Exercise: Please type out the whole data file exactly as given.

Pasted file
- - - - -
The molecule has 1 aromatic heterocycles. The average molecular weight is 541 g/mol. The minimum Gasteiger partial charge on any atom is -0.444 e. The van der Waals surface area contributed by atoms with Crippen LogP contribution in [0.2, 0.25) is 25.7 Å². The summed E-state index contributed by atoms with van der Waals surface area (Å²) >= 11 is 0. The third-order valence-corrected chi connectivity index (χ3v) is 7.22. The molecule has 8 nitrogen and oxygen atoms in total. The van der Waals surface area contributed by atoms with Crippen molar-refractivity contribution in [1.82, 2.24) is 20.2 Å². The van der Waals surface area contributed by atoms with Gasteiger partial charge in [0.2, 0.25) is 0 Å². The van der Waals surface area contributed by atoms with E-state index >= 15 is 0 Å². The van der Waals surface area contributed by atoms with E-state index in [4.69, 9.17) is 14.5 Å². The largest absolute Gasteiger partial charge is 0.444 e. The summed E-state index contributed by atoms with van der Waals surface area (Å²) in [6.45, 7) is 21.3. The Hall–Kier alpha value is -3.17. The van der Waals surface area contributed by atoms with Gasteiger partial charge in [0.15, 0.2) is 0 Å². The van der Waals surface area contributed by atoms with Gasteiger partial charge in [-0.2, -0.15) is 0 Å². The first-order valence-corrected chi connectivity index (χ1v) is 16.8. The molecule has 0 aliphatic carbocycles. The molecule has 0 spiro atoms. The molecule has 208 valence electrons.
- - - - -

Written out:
The molecule has 1 aromatic heterocycles. The average molecular weight is 541 g/mol. The minimum Gasteiger partial charge on any atom is -0.444 e. The van der Waals surface area contributed by atoms with Crippen LogP contribution in [0.2, 0.25) is 25.7 Å². The summed E-state index contributed by atoms with van der Waals surface area (Å²) >= 11 is 0. The third-order valence-corrected chi connectivity index (χ3v) is 7.22. The molecule has 8 nitrogen and oxygen atoms in total. The van der Waals surface area contributed by atoms with Crippen molar-refractivity contribution in [1.82, 2.24) is 20.2 Å². The van der Waals surface area contributed by atoms with Gasteiger partial charge in [0.2, 0.25) is 0 Å². The van der Waals surface area contributed by atoms with E-state index >= 15 is 0 Å². The van der Waals surface area contributed by atoms with E-state index in [4.69, 9.17) is 14.5 Å². The largest absolute Gasteiger partial charge is 0.444 e. The summed E-state index contributed by atoms with van der Waals surface area (Å²) in [6.45, 7) is 21.3. The Hall–Kier alpha value is -3.17. The van der Waals surface area contributed by atoms with Gasteiger partial charge in [0.15, 0.2) is 0 Å². The van der Waals surface area contributed by atoms with Gasteiger partial charge in [-0.2, -0.15) is 0 Å². The first-order valence-corrected chi connectivity index (χ1v) is 16.8. The molecule has 0 aliphatic carbocycles. The molecule has 0 spiro atoms. The molecule has 208 valence electrons.